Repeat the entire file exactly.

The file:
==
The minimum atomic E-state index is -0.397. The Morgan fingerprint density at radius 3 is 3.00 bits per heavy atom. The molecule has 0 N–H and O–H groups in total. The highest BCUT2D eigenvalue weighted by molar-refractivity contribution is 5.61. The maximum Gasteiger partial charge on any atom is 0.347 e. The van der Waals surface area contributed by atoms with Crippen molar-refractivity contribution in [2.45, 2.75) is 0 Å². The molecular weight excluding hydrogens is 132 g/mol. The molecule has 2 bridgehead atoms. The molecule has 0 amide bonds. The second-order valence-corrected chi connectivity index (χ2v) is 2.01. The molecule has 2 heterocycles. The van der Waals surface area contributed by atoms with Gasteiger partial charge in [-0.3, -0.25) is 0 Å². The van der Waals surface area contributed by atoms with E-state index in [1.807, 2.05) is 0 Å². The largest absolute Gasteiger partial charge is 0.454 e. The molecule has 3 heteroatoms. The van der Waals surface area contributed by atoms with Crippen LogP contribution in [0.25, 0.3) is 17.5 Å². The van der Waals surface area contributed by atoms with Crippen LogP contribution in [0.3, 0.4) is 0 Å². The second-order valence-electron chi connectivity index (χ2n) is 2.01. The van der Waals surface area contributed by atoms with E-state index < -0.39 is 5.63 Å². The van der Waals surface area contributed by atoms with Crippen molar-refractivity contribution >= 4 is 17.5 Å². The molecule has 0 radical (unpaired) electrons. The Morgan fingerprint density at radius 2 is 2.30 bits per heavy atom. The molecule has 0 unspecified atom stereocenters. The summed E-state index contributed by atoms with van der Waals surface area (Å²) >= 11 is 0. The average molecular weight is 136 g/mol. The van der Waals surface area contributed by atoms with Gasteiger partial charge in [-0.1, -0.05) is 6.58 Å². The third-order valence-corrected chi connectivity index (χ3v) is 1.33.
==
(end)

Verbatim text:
The minimum atomic E-state index is -0.397. The Morgan fingerprint density at radius 3 is 3.00 bits per heavy atom. The molecule has 0 N–H and O–H groups in total. The highest BCUT2D eigenvalue weighted by molar-refractivity contribution is 5.61. The maximum Gasteiger partial charge on any atom is 0.347 e. The van der Waals surface area contributed by atoms with Crippen molar-refractivity contribution in [2.45, 2.75) is 0 Å². The molecular weight excluding hydrogens is 132 g/mol. The molecule has 2 bridgehead atoms. The molecule has 0 amide bonds. The second-order valence-corrected chi connectivity index (χ2v) is 2.01. The molecule has 2 heterocycles. The van der Waals surface area contributed by atoms with Gasteiger partial charge in [-0.3, -0.25) is 0 Å². The van der Waals surface area contributed by atoms with E-state index in [1.807, 2.05) is 0 Å². The largest absolute Gasteiger partial charge is 0.454 e. The molecule has 3 heteroatoms. The van der Waals surface area contributed by atoms with Crippen LogP contribution in [0.25, 0.3) is 17.5 Å². The van der Waals surface area contributed by atoms with Crippen LogP contribution in [0.3, 0.4) is 0 Å². The second-order valence-electron chi connectivity index (χ2n) is 2.01. The van der Waals surface area contributed by atoms with E-state index < -0.39 is 5.63 Å². The van der Waals surface area contributed by atoms with Crippen molar-refractivity contribution >= 4 is 17.5 Å². The molecule has 0 radical (unpaired) electrons. The Morgan fingerprint density at radius 2 is 2.30 bits per heavy atom. The molecule has 0 unspecified atom stereocenters. The summed E-state index contributed by atoms with van der Waals surface area (Å²) >= 11 is 0. The average molecular weight is 136 g/mol. The van der Waals surface area contributed by atoms with Gasteiger partial charge in [-0.1, -0.05) is 6.58 Å². The third-order valence-corrected chi connectivity index (χ3v) is 1.33.